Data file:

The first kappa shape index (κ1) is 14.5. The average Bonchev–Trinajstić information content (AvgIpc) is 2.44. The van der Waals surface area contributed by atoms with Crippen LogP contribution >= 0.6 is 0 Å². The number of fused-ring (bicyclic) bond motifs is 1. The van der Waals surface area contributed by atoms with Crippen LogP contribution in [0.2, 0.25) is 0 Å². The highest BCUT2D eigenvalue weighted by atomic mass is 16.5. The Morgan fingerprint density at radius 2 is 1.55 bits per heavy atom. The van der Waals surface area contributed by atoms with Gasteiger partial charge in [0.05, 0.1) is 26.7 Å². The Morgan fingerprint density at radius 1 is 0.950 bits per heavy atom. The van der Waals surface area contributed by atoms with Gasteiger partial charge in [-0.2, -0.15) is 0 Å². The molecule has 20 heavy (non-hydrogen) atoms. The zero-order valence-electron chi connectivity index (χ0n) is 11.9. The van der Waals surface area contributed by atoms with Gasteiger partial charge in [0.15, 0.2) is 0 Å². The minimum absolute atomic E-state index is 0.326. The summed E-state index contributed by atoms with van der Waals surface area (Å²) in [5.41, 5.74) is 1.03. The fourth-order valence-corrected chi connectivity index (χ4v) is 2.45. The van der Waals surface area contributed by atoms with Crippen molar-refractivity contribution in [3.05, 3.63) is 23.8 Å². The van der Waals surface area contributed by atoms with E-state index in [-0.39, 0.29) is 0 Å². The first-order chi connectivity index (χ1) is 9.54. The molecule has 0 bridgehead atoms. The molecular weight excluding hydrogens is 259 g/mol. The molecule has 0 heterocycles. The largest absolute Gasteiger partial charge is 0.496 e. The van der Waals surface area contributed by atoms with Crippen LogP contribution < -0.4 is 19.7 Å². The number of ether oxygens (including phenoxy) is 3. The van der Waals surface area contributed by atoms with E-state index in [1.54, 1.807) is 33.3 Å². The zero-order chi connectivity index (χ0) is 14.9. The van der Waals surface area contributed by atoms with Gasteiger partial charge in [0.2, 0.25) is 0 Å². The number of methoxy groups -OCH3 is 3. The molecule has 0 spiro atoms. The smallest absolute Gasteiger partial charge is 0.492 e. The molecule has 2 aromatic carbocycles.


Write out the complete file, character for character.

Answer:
The first kappa shape index (κ1) is 14.5. The average Bonchev–Trinajstić information content (AvgIpc) is 2.44. The van der Waals surface area contributed by atoms with Crippen LogP contribution >= 0.6 is 0 Å². The number of fused-ring (bicyclic) bond motifs is 1. The van der Waals surface area contributed by atoms with Crippen LogP contribution in [0.2, 0.25) is 0 Å². The highest BCUT2D eigenvalue weighted by atomic mass is 16.5. The Morgan fingerprint density at radius 2 is 1.55 bits per heavy atom. The van der Waals surface area contributed by atoms with Gasteiger partial charge in [0.05, 0.1) is 26.7 Å². The Morgan fingerprint density at radius 1 is 0.950 bits per heavy atom. The van der Waals surface area contributed by atoms with Gasteiger partial charge in [-0.2, -0.15) is 0 Å². The molecule has 20 heavy (non-hydrogen) atoms. The zero-order valence-electron chi connectivity index (χ0n) is 11.9. The van der Waals surface area contributed by atoms with Gasteiger partial charge in [0.15, 0.2) is 0 Å². The minimum absolute atomic E-state index is 0.326. The summed E-state index contributed by atoms with van der Waals surface area (Å²) in [5.41, 5.74) is 1.03. The fourth-order valence-corrected chi connectivity index (χ4v) is 2.45. The van der Waals surface area contributed by atoms with Crippen molar-refractivity contribution in [3.05, 3.63) is 23.8 Å². The van der Waals surface area contributed by atoms with E-state index in [-0.39, 0.29) is 0 Å². The first-order chi connectivity index (χ1) is 9.54. The molecule has 0 bridgehead atoms. The molecular weight excluding hydrogens is 259 g/mol. The molecule has 0 heterocycles. The largest absolute Gasteiger partial charge is 0.496 e. The van der Waals surface area contributed by atoms with Crippen LogP contribution < -0.4 is 19.7 Å². The number of ether oxygens (including phenoxy) is 3. The van der Waals surface area contributed by atoms with E-state index in [1.54, 1.807) is 33.3 Å². The zero-order chi connectivity index (χ0) is 14.9. The van der Waals surface area contributed by atoms with Gasteiger partial charge in [0.2, 0.25) is 0 Å². The number of methoxy groups -OCH3 is 3. The molecule has 0 spiro atoms. The smallest absolute Gasteiger partial charge is 0.492 e. The molecule has 2 aromatic carbocycles.